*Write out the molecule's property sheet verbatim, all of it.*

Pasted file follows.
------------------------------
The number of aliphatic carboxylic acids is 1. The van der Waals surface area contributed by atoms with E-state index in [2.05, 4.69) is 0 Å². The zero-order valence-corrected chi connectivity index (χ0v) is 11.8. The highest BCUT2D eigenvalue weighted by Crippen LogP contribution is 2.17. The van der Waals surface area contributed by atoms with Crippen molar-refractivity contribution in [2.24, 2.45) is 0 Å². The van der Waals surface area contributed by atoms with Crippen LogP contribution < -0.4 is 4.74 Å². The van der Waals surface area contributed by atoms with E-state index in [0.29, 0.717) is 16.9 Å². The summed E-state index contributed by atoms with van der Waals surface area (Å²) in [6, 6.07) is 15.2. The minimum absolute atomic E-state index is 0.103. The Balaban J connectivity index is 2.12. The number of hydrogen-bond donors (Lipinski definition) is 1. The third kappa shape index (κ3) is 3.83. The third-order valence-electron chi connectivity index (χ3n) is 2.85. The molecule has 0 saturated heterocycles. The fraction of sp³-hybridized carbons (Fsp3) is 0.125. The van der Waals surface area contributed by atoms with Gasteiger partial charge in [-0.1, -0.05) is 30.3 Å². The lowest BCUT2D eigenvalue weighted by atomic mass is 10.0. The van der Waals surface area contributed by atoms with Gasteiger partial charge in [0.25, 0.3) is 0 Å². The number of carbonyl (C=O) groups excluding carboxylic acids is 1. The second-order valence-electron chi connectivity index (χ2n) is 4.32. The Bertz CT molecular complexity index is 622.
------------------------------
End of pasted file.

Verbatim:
The number of aliphatic carboxylic acids is 1. The van der Waals surface area contributed by atoms with E-state index in [2.05, 4.69) is 0 Å². The zero-order valence-corrected chi connectivity index (χ0v) is 11.8. The highest BCUT2D eigenvalue weighted by Crippen LogP contribution is 2.17. The van der Waals surface area contributed by atoms with Crippen molar-refractivity contribution in [2.24, 2.45) is 0 Å². The van der Waals surface area contributed by atoms with Crippen LogP contribution < -0.4 is 4.74 Å². The van der Waals surface area contributed by atoms with E-state index in [0.29, 0.717) is 16.9 Å². The summed E-state index contributed by atoms with van der Waals surface area (Å²) in [6, 6.07) is 15.2. The minimum absolute atomic E-state index is 0.103. The Balaban J connectivity index is 2.12. The number of hydrogen-bond donors (Lipinski definition) is 1. The third kappa shape index (κ3) is 3.83. The third-order valence-electron chi connectivity index (χ3n) is 2.85. The molecule has 0 saturated heterocycles. The fraction of sp³-hybridized carbons (Fsp3) is 0.125. The van der Waals surface area contributed by atoms with Gasteiger partial charge in [-0.1, -0.05) is 30.3 Å². The lowest BCUT2D eigenvalue weighted by atomic mass is 10.0. The van der Waals surface area contributed by atoms with Gasteiger partial charge in [0.25, 0.3) is 0 Å². The number of carbonyl (C=O) groups excluding carboxylic acids is 1. The second-order valence-electron chi connectivity index (χ2n) is 4.32. The Bertz CT molecular complexity index is 622.